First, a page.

LA GOUDALIE (La Gondalie), CHARLES DE, priest, Sulpician, missionary; b. c. 1678 at Rodez, France; d. c. 1753 in Nantes, France.
Charles de La Goudalie received his ecclesiastical training at the seminary of Saint-Sulpice in Paris and was ordained a priest in 1705. He was not, however, immediately admitted as a member of the society. He came from the Massif Central, and it appears that he had the sturdy build of the French peasant; his superior, M. François Lechassier, described him: “He is very robust, hard-working, self-disciplined; his manner is not engaging. However, his charity and zeal give him the ability to win over his fellow-men and make himself liked.” La Goudalie arrived in New France in 1707 and took charge of four parishes in turn in the Montreal region: Prairie-de-la-Madeleine (Laprairie) from 1707 to 1708; Sorel, 1708 to 1718; Pointe-aux-Trembles, 1718 to 1727; and Sainte-Anne-du-Bout-de-l’Île (Sainte-Anne-de-Bellevue), 1727 to 1728. In 1728 he had to return to France to be admitted into the society of Saint-Sulpice. He was nominated a missionary in “English Acadia” (Nova Scotia) and was put in charge of the parish of Saint-Charles, which at that time took in the two villages of Grand Pré and Rivière-aux-Canards (near Wolfville). He arrived there in 1729.
In 1730, in conjunction with Noël-Alexandre de Noinville, the parish priest of Pisiquid (Windsor), La Goudalie was successful in negotiating with Richard Philipps, governor of Nova Scotia, the conditions of an oath of allegiance which would suit both the British authorities and the population of Minas Basin. The oath signed by the people of Minas stipulated simply that they would be “completely loyal” to the king of England, who was recognized as “the Sovereign Lord of Nova Scotia and Acadia. “ On 25 April La Goudalie and Noinville drew up a certificate which declared that Philipps had exempted the Acadians “from the war against the French and Indians and [that] the aforementioned inhabitants . . . have promised never to take up arms in the event of war against the kingdom of England and its government.” From that date the Acadians were referred to by the British authorities as “French Neutrals,” and until the founding of Halifax in 1749 they were not asked to take any other oath. This settlement ended 20 years of discussion on the oath of allegiance and ensured nearly 20 years of relative calm in the internal affairs of Nova Scotia.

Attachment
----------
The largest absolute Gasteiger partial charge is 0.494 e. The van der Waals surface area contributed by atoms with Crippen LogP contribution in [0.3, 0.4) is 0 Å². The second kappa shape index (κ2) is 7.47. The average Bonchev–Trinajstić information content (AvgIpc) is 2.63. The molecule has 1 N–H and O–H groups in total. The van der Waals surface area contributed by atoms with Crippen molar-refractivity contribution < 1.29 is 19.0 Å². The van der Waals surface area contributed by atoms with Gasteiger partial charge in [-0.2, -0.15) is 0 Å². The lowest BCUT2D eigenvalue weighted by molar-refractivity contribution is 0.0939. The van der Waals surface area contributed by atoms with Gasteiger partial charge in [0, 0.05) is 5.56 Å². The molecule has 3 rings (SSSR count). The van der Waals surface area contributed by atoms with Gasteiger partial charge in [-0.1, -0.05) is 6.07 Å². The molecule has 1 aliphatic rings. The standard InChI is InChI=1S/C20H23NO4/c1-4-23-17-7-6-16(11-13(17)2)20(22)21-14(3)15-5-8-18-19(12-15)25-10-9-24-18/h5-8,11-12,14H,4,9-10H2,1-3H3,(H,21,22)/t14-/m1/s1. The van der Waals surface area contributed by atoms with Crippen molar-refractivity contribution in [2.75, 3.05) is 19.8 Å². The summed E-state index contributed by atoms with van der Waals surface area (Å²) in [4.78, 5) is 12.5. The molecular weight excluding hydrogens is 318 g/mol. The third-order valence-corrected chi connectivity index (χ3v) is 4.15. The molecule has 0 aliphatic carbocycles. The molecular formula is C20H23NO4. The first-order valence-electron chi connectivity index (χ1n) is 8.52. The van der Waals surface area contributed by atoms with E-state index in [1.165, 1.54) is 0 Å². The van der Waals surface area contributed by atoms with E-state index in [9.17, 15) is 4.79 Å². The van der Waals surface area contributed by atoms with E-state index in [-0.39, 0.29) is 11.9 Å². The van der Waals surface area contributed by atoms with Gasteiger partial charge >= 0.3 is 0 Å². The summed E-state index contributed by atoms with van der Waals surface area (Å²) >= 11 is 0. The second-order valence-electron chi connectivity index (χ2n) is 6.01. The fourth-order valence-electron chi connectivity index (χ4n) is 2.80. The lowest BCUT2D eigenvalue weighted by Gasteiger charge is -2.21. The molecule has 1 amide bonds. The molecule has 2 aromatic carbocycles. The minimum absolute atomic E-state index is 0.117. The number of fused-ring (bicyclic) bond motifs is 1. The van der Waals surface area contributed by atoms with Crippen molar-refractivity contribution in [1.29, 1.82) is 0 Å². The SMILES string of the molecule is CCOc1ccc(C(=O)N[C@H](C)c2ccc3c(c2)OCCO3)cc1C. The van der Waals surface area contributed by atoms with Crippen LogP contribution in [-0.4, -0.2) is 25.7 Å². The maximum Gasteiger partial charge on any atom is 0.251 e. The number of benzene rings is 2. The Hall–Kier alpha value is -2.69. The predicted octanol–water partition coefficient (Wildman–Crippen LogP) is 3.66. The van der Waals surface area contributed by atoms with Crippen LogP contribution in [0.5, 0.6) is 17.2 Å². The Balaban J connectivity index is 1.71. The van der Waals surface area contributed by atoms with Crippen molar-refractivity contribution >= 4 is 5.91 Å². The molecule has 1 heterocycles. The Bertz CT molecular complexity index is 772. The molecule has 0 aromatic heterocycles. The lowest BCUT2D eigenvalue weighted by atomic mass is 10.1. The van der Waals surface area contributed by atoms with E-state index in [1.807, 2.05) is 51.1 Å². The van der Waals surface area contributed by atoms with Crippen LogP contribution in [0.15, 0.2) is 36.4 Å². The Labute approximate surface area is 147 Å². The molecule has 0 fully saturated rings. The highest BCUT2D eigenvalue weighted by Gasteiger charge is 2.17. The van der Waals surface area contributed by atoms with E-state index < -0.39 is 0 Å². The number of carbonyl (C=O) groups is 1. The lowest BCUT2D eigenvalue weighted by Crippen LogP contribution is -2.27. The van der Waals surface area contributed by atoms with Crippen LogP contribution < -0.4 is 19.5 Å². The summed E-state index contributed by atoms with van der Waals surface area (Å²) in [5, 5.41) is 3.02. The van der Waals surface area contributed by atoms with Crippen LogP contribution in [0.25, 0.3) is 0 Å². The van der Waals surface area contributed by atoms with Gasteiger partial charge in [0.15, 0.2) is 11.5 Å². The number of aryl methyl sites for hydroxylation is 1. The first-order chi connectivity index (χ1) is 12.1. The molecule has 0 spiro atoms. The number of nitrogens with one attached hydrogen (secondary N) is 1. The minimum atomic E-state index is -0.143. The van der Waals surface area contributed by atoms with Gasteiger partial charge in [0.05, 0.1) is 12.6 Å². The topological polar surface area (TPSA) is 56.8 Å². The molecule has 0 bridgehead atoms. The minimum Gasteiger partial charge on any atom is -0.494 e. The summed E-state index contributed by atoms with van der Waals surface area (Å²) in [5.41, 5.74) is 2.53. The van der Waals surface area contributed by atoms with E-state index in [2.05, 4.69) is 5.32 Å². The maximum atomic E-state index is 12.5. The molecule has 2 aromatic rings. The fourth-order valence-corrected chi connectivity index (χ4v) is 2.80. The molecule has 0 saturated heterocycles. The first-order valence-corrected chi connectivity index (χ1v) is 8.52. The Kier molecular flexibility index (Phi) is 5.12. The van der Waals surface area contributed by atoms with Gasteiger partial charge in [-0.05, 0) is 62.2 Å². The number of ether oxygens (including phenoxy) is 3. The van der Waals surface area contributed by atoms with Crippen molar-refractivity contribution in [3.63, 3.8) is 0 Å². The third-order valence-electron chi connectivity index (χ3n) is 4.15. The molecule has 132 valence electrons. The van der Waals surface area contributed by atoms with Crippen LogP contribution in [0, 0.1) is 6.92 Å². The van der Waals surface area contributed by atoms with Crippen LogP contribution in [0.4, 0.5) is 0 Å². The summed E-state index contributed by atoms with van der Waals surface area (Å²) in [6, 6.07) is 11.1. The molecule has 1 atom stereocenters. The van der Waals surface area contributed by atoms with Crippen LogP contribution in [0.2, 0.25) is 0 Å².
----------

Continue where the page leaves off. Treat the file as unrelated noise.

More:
In 1731 La Goudalie was appointed the bishop of Quebec’s vicar general for English Acadia. He contented himself with increasing the number of missionaries, thus satisfying the religious and political authorities. For their part, the religious authorities wrote: “The missionaries are of great importance to Acadia, the English clergymen [are] insinuating, and simple peoples easily become accustomed to a less confining religion.” On the other hand, except for a few disputes with the lieutenant-governor, Lawrence Armstrong*, La Goudalie maintained excellent relations with the authorities in Annapolis Royal. In 1740, “being of rather advanced age,” he returned to France, but as the court had granted him a pension of 800 livres, payable to the bishopric of Laon, he agreed to return to Acadia in 1741. He ministered temporarily at Annapolis Royal until Jean-Baptiste de Gay Desenclaves arrived in June 1742, then returned to his former parish.
La Goudalie’s return can be explained by the international situation. The Austrian succession had just become open, and a conflict between France and England seemed inevitable; for the first time the Acadians’ neutrality was to be tested. At Versailles, as at Annapolis Royal, it seems that people were counting upon La Goudalie’s experience to govern the Acadians’ conduct under these circumstances. According to Maurepas, the minister of Marine, La Goudalie “offered to procure help for the French” when they attempted to take possession of Annapolis Royal in 1744. In February 1747, however, with his confrère Jean-Pierre de Miniac* he obtained the release of a certain Mr Newton, an English officer taken prisoner by the French at Grand Pré [see Arthur Noble]. Newton’s uncle, “a councillor at Port Royal, had rendered [services] to the missionaries on several occasions.” These two incidents illustrate the missionaries’ difficulties. The small number of Acadians who did in fact take part in the fighting suggests that the missionaries preached and practised neutrality. Certainly compared to a partisan spirit such as Abbé Jacques Girard*, the parish priest of Cobequid (near Truro), La Goudalie gives the impression of being a moderate.
After the treaty of Aix-la-Chapelle in 1748 La Goudalie asked to be allowed to return to France. In 1749 the new governor, Edward Cornwallis*, intended to demand an unconditional oath of allegiance from the Acadians, and when they refused to comply the authorities in Halifax carried La Goudalie off and “forced him to return to France.” Fundamentally, the negotiator of 1730 was considered a nuisance. In 1750 the president of the council of Marine decided to send the old man to Île Saint-Jean (Prince Edward Island), to which the French government hoped to attract Acadians. La Goudalie left it soon after his arrival and went to Louisbourg, Île Royale (Cape Breton Island), perhaps at the beginning of 1751. In 1752 he was at the fort on the Saint John River as garrison chaplain, but he was still vicar general of Acadia. Abbé de L’Isle-Dieu, the bishop of Quebec’s vicar general in Paris, considered him “a very good man, but a great talker who does not think much and makes decisions without reflection. “
We do not know when La Goudalie returned to France. After 1754 his name is no longer encountered in correspondence. A report dated 1761 informs us that he was dead.
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